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Taking Risks in "Amélie"





Jean-Pierre Jeunet’s 2001 film, Amélie, has some of the trappings of a romantic comedy but it's ultimately something quite a bit different. It is a film that is deeply concerned with the connections people make with one another, and, like a typical romantic comedy, it does let us revel in the joys of young love when our two dreamers, Amélie and Nino, finally do wind up together; but, the relationship they are about to embark upon is largely beside the point. What Amélie is really about is steeling up our courage to take the risks that are a necessary part of a life well-lived.



This may seem like a bit of a digression, but the strongest association I have with Amélie, is with the earliest days of social media, specifically with early Facebook. When that platform first launched, it functioned more like a network of interconnected personal websites. One could think of their own page as a thing to be curated because early on, you actually had to go to someone’s page in order to interact with them. The setup of those early Facebook pages was fairly rigid, with a particular amount of space allocated for your relevant personal information, and then boxes where you could list your interests, your favorite books, tv shows, and movies. For people you already knew, seeing what interests someone opted to share on their page was a way to get to know them better; and for the people you wanted to get to know, seeing what they were into theoretically gave you some potential ice breakers. You might only see how someone wished they were, or how they wanted to be seen, but it still told you something.



The first thing about this that reminds me of Amélie is the way that Jeunet introduces all of his characters. Using a technique he employed in his short film, Foutaises, Jeunet introduces many of the characters in Amélie by explicitly showing us very brief vignettes where we are both told and shown the things that they like and dislike. We meet Amélie’s father, Raphael Poulain, with a little montage where we learn that he doesn’t like peeing next to others or clingy wet swim trunks; and that he does like peeling large strips of wallpaper, lining up and shining his shoes, and emptying his toolbox, cleaning it out, and putting everything back inside. Amélie’s mother, Amandine, we learn, she dislikes puckered fingers in the bath or having her hands touched by strangers; but she does like figure skater’s costumes on tv, polishing the parquet, and emptying her handbag, cleaning it out, and putting everything back inside. Neither of these collections of quirks gives us that much deeper insight into either character, but the intimacy of these details still makes you feel like you know them and how they fit together.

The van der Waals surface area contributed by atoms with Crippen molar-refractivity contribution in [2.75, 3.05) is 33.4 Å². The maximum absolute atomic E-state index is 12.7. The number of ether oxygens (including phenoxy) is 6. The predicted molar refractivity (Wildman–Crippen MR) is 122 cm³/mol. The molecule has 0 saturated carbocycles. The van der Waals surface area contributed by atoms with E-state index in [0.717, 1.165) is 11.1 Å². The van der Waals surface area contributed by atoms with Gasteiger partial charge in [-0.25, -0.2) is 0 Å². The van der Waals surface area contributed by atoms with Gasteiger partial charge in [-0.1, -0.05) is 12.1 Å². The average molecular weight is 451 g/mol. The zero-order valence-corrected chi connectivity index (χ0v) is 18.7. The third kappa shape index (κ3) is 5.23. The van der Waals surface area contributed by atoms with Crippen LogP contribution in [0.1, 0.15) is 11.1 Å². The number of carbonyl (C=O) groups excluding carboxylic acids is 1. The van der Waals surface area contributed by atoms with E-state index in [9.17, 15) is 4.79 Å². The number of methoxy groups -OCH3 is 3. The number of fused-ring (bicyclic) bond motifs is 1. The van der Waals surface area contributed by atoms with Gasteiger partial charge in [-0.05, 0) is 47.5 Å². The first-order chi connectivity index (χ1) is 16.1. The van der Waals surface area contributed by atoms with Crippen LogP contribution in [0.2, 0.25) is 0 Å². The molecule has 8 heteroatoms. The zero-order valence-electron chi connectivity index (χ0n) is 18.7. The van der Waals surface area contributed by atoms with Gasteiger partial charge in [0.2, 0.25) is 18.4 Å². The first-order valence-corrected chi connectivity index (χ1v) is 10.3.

The second thing about Amélie that makes me think of those early days of Facebook has to do with those boxes where people would list their favorite things. Amélie is one of those films that I could see on someone’s list that let me know I had found one of my people. There’s something both validating and inviting about seeing your interests mirrored in someone else. It’s interesting how the very smallest thing can sometimes spark a sense of connection. Amélie and Nino see something of their own quirky dreamer natures reflected in one another, and, before they’ve ever spoken, they feel drawn to one another in a way that doesn’t entirely make sense to either one of them at the time. After Amélie leaves her first note to Nino on the back of a square of photo booth pictures, a half-asleep Nino has the following exchange with the faces in the pictures about why she did it:



Man in photo: She’s in love

Nino: I don’t even know her

Man: You do

Nino: Since when?

Man: Since always. In your dreams



The third way in which Amélie reminds me of Facebook is less tied to the early days of social media and feels like something a bit more true of today. Amélie doesn’t know how to relate to anyone without some kind of artificial framework. The motivating event for her in the story is finding the lost box of childhood treasures in the bathroom of her apartment and deciding to try and find the person they belonged to. But, she’s incapable of just being open and vulnerable with people about what she’s trying to do. Everything is a spectacle, or a stratagem, for Amélie to hide behind.



Amélie can’t just return the childhood treasures to Dominique Bretodeau, she has to stage him finding them without explanation in a phone booth on his walk to the market; and even after he’s found it and is trying to find someone to share this astounding experience with, Amélie plays dumb. She smiles at his story, knowing that her plan to astonish him worked, but she can’t bring herself to say one word to this person aching to share his experience with anyone. She can’t just have a conversation with her father about how he should travel (as he and his late wife had wanted) but instead, sets up an elaborate prank sending his garden gnome around the world to shake him out of his rut.